Killer on the Road: Violence and the American Interstate

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University of Texas Press, Apr 4, 2012 - History
3 Reviews

Starting in the 1950s, Americans eagerly built the planet’s largest public work: the 42,795-mile National System of Interstate and Defense Highways. Before the concrete was dry on the new roads, however, a specter began haunting them—the highway killer. He went by many names: the “Hitcher,” the “Freeway Killer,” the “Killer on the Road,” the “I-5 Strangler,” and the “Beltway Sniper.” Some of these criminals were imagined, but many were real. The nation’s murder rate shot up as its expressways were built. America became more violent and more mobile at the same time.

Killer on the Road tells the entwined stories of America’s highways and its highway killers. There’s the hot-rodding juvenile delinquent who led the National Guard on a multistate manhunt; the wannabe highway patrolman who murdered hitchhiking coeds; the record promoter who preyed on “ghetto kids” in a city reshaped by freeways; the nondescript married man who stalked the interstates seeking women with car trouble; and the trucker who delivered death with his cargo. Thudding away behind these grisly crime sprees is the story of the interstates—how they were sold, how they were built, how they reshaped the nation, and how we came to equate them with violence.

Through the stories of highway killers, we see how the “killer on the road,” like the train robber, the gangster, and the mobster, entered the cast of American outlaws, and how the freeway—conceived as a road to utopia—came to be feared as a highway to hell.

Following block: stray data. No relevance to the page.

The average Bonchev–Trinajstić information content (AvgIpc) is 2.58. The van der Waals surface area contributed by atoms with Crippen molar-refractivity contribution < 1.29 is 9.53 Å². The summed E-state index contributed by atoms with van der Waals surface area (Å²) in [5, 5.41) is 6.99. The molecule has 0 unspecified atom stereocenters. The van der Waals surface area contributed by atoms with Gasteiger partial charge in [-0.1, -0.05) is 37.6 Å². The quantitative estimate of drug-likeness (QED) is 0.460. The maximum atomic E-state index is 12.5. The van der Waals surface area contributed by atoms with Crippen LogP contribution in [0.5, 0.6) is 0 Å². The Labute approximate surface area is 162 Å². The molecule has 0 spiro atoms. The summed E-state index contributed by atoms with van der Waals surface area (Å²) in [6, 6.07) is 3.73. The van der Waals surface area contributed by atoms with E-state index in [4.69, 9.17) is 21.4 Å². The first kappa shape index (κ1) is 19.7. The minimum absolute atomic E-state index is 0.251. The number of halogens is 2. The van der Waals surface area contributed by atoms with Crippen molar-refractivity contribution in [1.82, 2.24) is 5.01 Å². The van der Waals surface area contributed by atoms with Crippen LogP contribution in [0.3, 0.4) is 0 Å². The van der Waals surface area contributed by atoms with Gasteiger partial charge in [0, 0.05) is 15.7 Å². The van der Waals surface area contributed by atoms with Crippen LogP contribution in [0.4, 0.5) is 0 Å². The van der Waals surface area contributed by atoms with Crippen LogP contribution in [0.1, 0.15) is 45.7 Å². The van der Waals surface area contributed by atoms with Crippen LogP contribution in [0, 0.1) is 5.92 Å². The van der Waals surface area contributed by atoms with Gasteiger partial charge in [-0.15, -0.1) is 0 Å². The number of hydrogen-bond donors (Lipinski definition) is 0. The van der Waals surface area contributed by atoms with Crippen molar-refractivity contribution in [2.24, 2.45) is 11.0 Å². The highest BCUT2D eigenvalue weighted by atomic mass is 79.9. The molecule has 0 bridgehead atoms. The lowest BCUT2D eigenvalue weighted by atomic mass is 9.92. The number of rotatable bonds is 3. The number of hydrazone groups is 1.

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This is about the American interstate system and serial killers. Interstates foster the mobility that permits serial killers to escape and hide. The highway also lets them prey in the first place ... Read full review

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I haven't read the book yet but as a college educated truck driver I would like to add my observations of the industry.
There are so many areas of this country that makes the disposal of a body
rather simple. Out West we have abandoned mines within easy reach of a truck. Don't suppose that a truck is restricted to freeways. Nevada has many out of the way roads that trucks can go on as I have done in the performance of a past job.
Middle states have plenty of places to hide bodies. It would be simple for the type of serial killer that does it for personal gratification as like Ted Bundy they don't care to advertise but to hide their crimes. They aren't crying for help.
There have been cases involving bodies being disposed along the interstate in Nevada; the I80 serial killer (unknown). The I10 killer (unknown) through the south involving Tennessee, Alabama, Florida, and other southern states; I95 snipers in Florida.
Believe that the Serial Killer is out there and the freeways make it easy for them to spread their terror.
 

Contents

Introduction Killer on the Road
1
1 What a Mean World This Is
14
2 Forklift
54
3 The Cruelest Blow
86
4 American Isolato
128
5 Driveby Truckers
168
6 A Prayer for the Body Buried by the Interstate
208
Sources and Acknowledgments
227
Index
244
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About the author (2012)

Ginger Strand is the author of Inventing Niagara, a Border’s Original Voices choice, and Flight, a novel. Her nonfiction has appeared in many places, including Harper’s, OnEarth, The Believer, and Orion, where she is a contributing editor. She grew up mostly in Michigan and now lives in New York City, but spends a lot of time on the road.

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